Sonnabend, 23. Januar 2021
 

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Theatrical Landscape of Spain

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Theatrical Landscape of Spain
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The formal and linguistic presentation of the plays is just as diverse as the topics. However, there appears to be tendencies here as well. The turn-of-the-century theatre is defined by simultaneously fragmented and deconstructed action sequences that are open-ended. The tone is not set by formal, literary language, but by conventionalised colloquial language. The neo-realist aesthetics include and deal with the experiences of the new media, changed awareness and metropolitan lifestyle. This becomes clear in the tendency towards deconstruction, the break-up of time and place structures, use of cinematic installations, the marked preference of the unknown and irrational, dissolution of coherent personalities or in the constant meta-theatrical reflecting.

A new type of author-theatre
Even if authors and their texts haven't been able to regain their former position, their importance is still unquestionable. The dichotomy of text and performance and of author and stage director respectively, which was stressed for a long time, seems to have been overcome. Now the theatrical potential of dramatic texts in Spain remains beyond doubt, and the playwright of today has usually descended from a theatrical environment, bringing useful experiences as a stage artist or producer. Often the author directs the production of his plays personally, or the texts are created during the rehearsals. The forming of a new type of theatre-creator is an international phenomenon, yet it is very distinct in Spain.

Although text and performance have moved closer together, two different tendencies are evident in the Spanish contemporary theatre. The innovators of neo-realist texts and the author theatre of the 80ies in past century – from Sanchis Sinisterra to Juan Mayorga – have also very much shaped the young generation's theatre, in which words are the essential means of expression. Equal to this is the picture-body-sound theatre of separate groups, from La Fura dels Baus to Els Joglars, as well as a small group of authors, from which Rodrigo García and Angélica Liddell especially stand out. While the author and text theatre can leave the circle of alternative theatre and appeals to an extensive audience, the experimental theatre remains restricted to the alternative scene or performances at international theatre festivals.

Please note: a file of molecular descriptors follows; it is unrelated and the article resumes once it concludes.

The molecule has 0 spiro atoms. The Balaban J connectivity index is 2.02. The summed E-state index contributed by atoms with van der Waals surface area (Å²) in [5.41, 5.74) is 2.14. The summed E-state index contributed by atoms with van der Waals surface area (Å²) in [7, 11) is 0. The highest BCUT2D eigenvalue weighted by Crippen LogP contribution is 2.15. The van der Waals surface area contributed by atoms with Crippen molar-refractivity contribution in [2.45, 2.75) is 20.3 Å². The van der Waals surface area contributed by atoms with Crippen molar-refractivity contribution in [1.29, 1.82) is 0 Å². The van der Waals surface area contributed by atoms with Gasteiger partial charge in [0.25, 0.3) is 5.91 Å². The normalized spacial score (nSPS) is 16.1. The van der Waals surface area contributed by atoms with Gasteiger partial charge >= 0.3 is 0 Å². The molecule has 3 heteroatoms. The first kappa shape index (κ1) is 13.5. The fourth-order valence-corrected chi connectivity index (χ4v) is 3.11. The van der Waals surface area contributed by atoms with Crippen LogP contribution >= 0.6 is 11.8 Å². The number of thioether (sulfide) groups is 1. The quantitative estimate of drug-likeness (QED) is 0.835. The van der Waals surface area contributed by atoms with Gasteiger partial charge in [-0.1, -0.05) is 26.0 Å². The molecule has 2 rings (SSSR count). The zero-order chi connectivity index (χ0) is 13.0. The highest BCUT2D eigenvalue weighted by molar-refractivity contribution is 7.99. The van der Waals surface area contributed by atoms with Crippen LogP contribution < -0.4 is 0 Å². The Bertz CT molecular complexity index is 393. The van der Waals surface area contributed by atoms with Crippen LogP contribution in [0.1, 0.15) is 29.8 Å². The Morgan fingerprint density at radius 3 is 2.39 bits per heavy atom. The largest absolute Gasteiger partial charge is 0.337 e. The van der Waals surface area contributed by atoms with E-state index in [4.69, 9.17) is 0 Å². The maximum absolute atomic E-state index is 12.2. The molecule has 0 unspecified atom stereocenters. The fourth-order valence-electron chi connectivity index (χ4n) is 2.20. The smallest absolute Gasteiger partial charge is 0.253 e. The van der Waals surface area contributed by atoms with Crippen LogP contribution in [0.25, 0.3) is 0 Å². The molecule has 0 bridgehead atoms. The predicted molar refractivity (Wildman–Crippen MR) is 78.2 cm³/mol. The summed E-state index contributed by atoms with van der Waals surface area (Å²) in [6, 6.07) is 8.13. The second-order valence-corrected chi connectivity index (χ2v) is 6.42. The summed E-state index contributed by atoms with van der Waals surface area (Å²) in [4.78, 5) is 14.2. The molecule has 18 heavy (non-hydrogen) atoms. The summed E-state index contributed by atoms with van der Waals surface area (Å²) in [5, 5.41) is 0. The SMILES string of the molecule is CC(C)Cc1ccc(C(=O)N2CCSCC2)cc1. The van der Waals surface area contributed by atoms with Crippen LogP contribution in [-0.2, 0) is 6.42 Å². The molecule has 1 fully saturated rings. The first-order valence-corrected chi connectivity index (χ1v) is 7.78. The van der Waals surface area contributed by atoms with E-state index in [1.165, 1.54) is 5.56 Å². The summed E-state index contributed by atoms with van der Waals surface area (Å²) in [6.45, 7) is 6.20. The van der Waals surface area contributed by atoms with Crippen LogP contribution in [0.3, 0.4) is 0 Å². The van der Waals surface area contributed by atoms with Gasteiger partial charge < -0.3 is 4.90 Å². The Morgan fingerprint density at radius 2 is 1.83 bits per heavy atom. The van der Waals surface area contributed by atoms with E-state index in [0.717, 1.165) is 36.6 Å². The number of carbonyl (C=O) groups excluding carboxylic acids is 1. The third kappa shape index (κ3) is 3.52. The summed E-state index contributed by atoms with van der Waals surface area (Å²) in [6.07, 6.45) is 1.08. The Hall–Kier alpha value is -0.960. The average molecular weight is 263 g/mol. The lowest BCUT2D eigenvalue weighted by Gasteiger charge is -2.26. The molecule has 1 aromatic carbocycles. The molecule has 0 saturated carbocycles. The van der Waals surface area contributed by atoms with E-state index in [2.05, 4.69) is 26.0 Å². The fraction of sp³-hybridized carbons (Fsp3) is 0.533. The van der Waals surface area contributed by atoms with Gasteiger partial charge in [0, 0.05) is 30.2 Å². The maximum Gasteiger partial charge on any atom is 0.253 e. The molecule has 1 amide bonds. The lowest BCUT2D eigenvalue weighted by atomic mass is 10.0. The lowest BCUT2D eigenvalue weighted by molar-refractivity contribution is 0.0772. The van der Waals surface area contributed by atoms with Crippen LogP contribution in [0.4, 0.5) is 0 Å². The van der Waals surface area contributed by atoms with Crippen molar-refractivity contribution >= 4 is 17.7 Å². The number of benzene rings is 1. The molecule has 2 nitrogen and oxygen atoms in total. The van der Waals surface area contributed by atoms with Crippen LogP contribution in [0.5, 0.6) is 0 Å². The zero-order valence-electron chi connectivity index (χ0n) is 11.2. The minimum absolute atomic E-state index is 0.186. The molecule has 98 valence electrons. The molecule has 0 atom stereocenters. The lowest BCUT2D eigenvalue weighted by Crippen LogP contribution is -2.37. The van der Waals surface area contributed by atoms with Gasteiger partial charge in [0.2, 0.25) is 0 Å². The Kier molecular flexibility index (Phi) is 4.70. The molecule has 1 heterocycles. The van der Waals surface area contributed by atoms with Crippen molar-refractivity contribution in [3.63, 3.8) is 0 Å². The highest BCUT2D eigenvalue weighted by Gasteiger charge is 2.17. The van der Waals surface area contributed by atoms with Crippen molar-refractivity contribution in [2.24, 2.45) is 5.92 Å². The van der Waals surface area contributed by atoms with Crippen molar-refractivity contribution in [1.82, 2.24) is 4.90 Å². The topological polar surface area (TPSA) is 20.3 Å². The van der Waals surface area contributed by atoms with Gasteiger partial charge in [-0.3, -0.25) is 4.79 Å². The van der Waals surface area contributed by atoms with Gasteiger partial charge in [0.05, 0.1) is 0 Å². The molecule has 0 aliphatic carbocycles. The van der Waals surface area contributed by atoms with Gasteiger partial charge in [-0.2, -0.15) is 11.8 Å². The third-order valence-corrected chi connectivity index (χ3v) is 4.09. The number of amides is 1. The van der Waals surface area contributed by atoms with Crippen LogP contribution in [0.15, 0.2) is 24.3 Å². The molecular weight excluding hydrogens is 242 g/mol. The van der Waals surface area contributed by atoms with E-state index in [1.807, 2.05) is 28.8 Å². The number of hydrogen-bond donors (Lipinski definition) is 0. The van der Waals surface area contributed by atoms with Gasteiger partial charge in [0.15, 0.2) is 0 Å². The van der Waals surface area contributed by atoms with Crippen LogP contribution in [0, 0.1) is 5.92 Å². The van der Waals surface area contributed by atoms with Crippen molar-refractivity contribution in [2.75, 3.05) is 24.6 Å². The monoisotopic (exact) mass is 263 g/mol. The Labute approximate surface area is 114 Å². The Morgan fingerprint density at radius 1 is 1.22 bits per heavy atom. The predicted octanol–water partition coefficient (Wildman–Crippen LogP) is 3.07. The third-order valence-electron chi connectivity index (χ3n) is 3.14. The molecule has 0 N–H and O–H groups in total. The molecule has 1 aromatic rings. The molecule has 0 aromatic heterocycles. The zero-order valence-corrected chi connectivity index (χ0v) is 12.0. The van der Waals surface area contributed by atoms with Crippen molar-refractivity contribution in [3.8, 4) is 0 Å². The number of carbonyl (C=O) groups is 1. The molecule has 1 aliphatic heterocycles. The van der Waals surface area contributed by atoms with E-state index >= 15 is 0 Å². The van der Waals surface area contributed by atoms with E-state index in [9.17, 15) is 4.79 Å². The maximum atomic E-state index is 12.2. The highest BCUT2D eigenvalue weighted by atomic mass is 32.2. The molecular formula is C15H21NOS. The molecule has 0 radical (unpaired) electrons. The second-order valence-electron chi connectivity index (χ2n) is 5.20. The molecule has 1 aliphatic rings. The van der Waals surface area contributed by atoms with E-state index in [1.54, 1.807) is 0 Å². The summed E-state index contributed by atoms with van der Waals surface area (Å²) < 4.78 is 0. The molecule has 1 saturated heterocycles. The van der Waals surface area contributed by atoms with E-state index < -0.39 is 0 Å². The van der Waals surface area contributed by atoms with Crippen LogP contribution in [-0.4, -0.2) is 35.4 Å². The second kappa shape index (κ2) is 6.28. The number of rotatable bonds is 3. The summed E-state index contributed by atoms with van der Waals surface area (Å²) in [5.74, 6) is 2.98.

Spanish not spoken
Spanish theatre is not well received in Germany. With the great exception of García Lorca, hardly any author of the 20th century is performed on German stages. Occasionally plays by José Sanchis Sinisterra, Josep Maria Benet i Jornet, Javier Tomeo or Jordi Galcerán can be seen. Unlike the novel, the Spanish theatre could not establish itself in Germany. For a long time, critics related this to Spain's political and cultural isolation in Europe. Yet meanwhile it seems to be connected with the precarious position of young authors and text theatre in Spain, where the theatre's general loss of importance is more distinct than in other European countries.

More important concerning the lack of acceptance of Spanish theatre on the German stage, it seems to me regarding foreign theatre in Germany in the last century that the stage here is characterised by an Anglo-Saxon tradition. Of course this situation has to do with the language barrier. Spanish is generally not spoken in the German theatrical landscape. The same goes for the theatre agencies that act as central negotiators between authors and theatres, as well as for the employers responsible for German translations.

This situation is unsatisfactory, especially within a European Union that is taking up the cause to break down the political, cultural and linguistic barriers. There is still a lot to do for the culture negotiators on both sides. It should be the task of theatre agencies, publishers, translators, Hispanics, as well as the artistic directors and dramaturges to overcome these obstacles and make the voice of Spanish contemporary theatre heard on German stages. There are plenty of good authors and texts available.

This report is a greatly condensed version of Wilfried Floeck's "Das spanische Theater am Übergang vom 20. zum 21. Jahrhundert" in Walther L. Bernecker (Hrsg.), Spanien heute. Politik-Wirtschaft-Kultur, Frankfurt am Main: Vervuert, 2008, S. 434-464.

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Read more about José Manuel Mora.

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